Delegates reported literature for a slate headed by current President Ray Curry circulated often. Curry led off his lengthy pre-convention report book with a short discussion of the scandal.

“Criminal misconduct of UAW leadership shook confidence in our institution,” he wrote. “A fire at UAW headquarters displaced staff. Months later, the pandemic arrived. We had a very consequential presidential election in 2020 which led to a White House whose support of organized labor is unparalleled.”

“The UAW retained outside experts to assist the union in analyzing and improving its accounting and financial controls systems, policies, and processes from top to bottom,” his president’s report added. It also hired “a new and more robust independent outside auditor to conduct the semi-annual and annual audits.”

And UAW hired a Compliance Director “to oversee and direct” centralized compliance and created a new and comprehensive code of conduct covering “all the rules and policies governing ethical and workplace behavior and requiring annual certifications of compliance.”

Curry then spent much of the rest of his report extolling member activism, including a 40-day strike at “new GM” in 2019, which Curry calculated cost it $4 billion in profits.

Says tiers will be gradually eliminated

Curry said the winning strike would lead to gradual elimination of the tiers and a quicker path to top-scale pay and benefits for new hires.

“Members at GM, Ford and FCA achieved their top priorities of providing a pathway for temporary and supplemental workers to achieve full-time status, significantly shortening the in-progression period for current members to reach the top wage rate, and winning large future investment and job commitments, all while maintaining current health care plans with no premium sharing or additional cost,” he said.

The two tiers have been a thorn in workers’ sides ever since the 2008 financier-caused Great Recession, which threw GM and what was then FiatChrysler into bankruptcy. When the Democratic Obama administration came in, it named a czar to oversee restructuring of the two auto firms. Ford wasn’t covered. It did not go broke.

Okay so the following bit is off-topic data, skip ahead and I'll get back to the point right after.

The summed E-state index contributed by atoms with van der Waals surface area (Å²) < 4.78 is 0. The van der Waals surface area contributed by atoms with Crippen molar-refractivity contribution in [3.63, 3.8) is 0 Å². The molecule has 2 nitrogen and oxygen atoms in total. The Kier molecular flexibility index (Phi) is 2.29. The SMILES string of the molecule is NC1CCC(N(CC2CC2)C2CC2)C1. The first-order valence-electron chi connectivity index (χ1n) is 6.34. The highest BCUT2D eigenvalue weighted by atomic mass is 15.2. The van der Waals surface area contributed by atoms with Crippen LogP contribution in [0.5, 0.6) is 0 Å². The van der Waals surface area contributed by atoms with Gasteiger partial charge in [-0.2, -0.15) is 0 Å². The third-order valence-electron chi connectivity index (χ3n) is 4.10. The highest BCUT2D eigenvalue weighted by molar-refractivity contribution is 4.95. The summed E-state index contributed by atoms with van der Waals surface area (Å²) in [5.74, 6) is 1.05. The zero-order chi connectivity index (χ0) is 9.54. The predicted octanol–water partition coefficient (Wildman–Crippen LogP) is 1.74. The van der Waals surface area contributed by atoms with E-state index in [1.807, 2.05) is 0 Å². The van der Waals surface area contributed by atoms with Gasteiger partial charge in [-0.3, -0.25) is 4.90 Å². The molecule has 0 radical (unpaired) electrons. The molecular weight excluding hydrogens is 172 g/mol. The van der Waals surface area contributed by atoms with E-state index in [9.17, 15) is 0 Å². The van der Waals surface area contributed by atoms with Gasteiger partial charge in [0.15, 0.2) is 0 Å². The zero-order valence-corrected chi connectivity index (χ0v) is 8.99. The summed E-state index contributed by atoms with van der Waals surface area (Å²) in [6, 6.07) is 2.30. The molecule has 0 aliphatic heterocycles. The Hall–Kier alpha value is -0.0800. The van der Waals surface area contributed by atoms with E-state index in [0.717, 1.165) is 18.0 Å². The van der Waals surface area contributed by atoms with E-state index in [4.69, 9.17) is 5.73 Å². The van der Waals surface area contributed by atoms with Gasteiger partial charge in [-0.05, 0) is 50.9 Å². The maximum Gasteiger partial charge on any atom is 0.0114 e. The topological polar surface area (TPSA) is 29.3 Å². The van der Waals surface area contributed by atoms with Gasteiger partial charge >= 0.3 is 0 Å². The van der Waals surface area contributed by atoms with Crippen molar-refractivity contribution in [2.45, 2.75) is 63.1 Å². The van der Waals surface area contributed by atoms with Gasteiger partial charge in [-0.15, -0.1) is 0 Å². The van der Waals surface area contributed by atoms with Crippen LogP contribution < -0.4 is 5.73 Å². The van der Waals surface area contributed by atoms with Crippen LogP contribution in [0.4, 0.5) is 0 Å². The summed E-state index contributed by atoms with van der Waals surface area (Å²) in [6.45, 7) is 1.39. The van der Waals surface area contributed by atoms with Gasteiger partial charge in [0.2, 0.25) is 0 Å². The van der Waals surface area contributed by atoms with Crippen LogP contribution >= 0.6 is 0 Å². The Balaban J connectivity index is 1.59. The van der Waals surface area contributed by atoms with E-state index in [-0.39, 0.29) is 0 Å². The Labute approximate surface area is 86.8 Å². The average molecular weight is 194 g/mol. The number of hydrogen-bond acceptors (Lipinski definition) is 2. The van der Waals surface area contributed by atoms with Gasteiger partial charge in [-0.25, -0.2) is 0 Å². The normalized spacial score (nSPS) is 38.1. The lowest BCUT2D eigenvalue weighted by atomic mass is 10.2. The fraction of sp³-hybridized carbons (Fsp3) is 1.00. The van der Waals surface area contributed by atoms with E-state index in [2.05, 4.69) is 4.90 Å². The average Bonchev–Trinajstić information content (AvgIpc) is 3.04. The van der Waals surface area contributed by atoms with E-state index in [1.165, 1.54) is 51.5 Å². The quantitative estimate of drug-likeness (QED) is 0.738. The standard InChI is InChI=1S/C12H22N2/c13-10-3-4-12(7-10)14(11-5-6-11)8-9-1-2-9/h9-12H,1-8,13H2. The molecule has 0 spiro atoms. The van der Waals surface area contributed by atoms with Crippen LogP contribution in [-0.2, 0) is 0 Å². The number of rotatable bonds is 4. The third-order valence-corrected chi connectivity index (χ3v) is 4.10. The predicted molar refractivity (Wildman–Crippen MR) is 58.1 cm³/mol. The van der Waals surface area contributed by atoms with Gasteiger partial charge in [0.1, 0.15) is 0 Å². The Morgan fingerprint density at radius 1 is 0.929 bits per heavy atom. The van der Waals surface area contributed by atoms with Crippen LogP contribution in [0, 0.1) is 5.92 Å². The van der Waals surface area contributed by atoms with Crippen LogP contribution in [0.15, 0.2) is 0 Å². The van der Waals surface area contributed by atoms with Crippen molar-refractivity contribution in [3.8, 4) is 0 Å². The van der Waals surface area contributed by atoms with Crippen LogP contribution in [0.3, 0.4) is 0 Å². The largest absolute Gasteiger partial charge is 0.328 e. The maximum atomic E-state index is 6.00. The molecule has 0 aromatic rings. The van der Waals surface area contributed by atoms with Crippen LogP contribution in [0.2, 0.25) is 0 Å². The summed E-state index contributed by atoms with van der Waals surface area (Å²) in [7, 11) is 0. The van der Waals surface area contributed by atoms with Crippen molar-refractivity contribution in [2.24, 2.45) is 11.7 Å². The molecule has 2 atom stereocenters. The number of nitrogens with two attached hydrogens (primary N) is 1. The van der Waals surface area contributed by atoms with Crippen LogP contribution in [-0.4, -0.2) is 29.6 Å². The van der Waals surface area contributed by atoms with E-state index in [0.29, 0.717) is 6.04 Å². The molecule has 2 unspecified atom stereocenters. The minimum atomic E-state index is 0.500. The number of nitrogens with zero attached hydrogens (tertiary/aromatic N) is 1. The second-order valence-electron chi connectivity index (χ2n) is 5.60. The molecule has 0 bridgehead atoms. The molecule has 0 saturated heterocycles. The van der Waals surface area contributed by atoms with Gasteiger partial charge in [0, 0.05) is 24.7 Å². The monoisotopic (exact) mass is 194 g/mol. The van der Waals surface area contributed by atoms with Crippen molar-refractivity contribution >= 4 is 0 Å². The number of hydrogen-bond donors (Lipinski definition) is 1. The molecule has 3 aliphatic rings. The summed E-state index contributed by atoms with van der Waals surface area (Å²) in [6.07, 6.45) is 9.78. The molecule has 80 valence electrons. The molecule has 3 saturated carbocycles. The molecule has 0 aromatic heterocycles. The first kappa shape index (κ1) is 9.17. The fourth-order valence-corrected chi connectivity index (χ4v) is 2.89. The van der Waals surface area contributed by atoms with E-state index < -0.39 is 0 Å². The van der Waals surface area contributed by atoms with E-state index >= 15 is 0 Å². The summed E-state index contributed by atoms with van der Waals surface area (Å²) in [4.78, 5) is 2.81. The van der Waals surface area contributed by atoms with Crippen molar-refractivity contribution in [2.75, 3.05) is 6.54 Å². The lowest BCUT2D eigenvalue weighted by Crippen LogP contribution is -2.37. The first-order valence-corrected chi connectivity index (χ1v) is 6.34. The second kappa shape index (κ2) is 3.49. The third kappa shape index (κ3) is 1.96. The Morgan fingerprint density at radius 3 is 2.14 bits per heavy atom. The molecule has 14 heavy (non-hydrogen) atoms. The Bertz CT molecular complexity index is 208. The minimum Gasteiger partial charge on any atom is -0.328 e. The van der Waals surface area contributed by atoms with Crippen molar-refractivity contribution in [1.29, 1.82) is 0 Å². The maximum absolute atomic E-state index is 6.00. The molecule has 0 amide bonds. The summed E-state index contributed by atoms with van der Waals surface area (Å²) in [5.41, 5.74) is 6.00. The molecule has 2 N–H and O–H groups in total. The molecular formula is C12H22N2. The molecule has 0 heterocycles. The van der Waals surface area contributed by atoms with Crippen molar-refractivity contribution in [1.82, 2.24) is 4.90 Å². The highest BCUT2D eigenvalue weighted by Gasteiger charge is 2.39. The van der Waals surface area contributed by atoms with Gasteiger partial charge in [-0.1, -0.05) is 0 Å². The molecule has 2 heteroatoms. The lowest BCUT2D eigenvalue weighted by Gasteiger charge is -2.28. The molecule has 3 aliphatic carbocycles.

The price for federal loan guarantees for the car firms was two-fold (a) the two-tier wage system, with new hires starting at significantly lower pay and (b) UAW taking over GM’s health care benefits plan, in return for stock and other financial aid from the “new GM.” The two-tier wages have rankled ever since.

“Through it all, the work of our union continued: We organized, we bargained, we went on strike, and we supported one another. We have shown that our union is resilient and strong, that the principles that guide us are greater than the challenges we faced,” Curry said.

Convention speakers included prominent Michigan politicians and AFL-CIO President Liz Shuler. “You are making sure that future is heading down your assembly lines. American made. Union made. And it’s that mindset that willingness to take on new things that is going to help us build a labor movement of the future,” she said, according to UAW’s website.

The consent decree, and the resulting referendum approving one-member one-vote balloting for top offices, makes the UAW one of a handful of unions to switch to direct popular election of officers. The Teamsters and the Laborers also had to switch due to federal consent decrees designed to root out corruption. The News Guild-CWA has had one-member one-vote balloting for decades, dating back even before it merged with the larger Communications Workers.

An earlier version of this article failed to correctly explain in detail how the issue of two-tier wages was handled at the UAW constitutional convention. We hope this version better reflects events at the convention, which is currently underway. We wish the members of the UAW every success in their deliberations. – People’s World editors


Mark Gruenberg
Mark Gruenberg

Award-winning journalist Mark Gruenberg is head of the Washington, D.C., bureau of People's World. He is also the editor of the union news service Press Associates Inc. (PAI). Known for his reporting skills, sharp wit, and voluminous knowledge of history, Mark is a compassionate interviewer but tough when going after big corporations and their billionaire owners.